Lawson re-immersed himself in the finance world, trying to change the ‘problems of American Big Business from the inside’. But he had burnt bridges and former associates and clients chose to turn their back on him rather than get on board his reform train. So his time in the Gilded Age faded. Lawson sold his assets and one of the wealthiest men in the United States ended his years in comparative poverty.
So what was Lawson’s lasting legacy? Big business reform? An end to corporate corruption? Well no, it was actually something that most of us have in our homes today: The comfy, modern style sofa. Yes, the Lawson Sofa was designed by Thomas W. Lawson. It is said that Lawson had wanted a more comfortable couch than the high backed and ornate Victorian style that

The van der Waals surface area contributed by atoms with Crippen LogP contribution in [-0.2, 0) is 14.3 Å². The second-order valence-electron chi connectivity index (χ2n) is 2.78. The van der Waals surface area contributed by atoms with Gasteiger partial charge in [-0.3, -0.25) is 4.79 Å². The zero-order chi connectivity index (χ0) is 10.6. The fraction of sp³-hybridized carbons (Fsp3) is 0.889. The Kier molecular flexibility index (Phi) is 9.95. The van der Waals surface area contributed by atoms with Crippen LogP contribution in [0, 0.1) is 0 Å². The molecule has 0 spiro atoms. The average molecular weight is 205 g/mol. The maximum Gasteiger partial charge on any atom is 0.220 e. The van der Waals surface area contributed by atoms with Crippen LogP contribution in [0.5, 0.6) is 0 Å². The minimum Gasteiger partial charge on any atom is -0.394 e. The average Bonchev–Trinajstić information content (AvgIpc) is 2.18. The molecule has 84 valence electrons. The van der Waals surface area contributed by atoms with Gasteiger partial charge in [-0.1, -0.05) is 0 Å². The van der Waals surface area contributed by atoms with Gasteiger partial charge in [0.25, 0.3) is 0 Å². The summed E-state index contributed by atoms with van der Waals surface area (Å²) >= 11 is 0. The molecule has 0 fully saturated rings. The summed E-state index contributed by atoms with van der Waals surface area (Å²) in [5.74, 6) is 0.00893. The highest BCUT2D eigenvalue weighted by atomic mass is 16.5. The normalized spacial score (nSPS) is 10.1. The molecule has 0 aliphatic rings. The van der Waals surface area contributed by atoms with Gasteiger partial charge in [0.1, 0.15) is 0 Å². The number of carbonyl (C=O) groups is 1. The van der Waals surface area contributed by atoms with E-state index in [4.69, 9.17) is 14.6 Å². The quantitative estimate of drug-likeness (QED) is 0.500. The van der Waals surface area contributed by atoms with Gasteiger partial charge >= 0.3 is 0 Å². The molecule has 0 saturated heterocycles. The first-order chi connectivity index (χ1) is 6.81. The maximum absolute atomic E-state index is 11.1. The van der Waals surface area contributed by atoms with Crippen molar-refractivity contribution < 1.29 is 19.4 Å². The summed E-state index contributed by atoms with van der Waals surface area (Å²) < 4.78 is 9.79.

Yes, the Lawson Sofa was designed by Thomas W. Lawson. It is said that Lawson had wanted a more comfortable couch than the high backed and ornate Victorian style that was all the rage at the time. So he designed a sofa with a soft cushioned back, three pillows long, with equally padded seating cushions and well-positioned arms. Thank goodness for that!
It is difficult to imagine what Thomas Lawson would make of his life’s endeavours coming down to a piece of domestic furniture. His ships faded into anonymity and his proposed wide sweeping corporate reforms never eventuated. His thoughtful and well-intentioned books collected dust in libraries. The Lawson estate is broken up and only known for the water tower overlooked. But Lawson’s sofa design, intended for personal use, has endured and is now a standard for furniture stores all over the world, proving comfort for millions of backs every night. And that’s got to be something.
— Myffanwy Bryant, Curatorial Assistant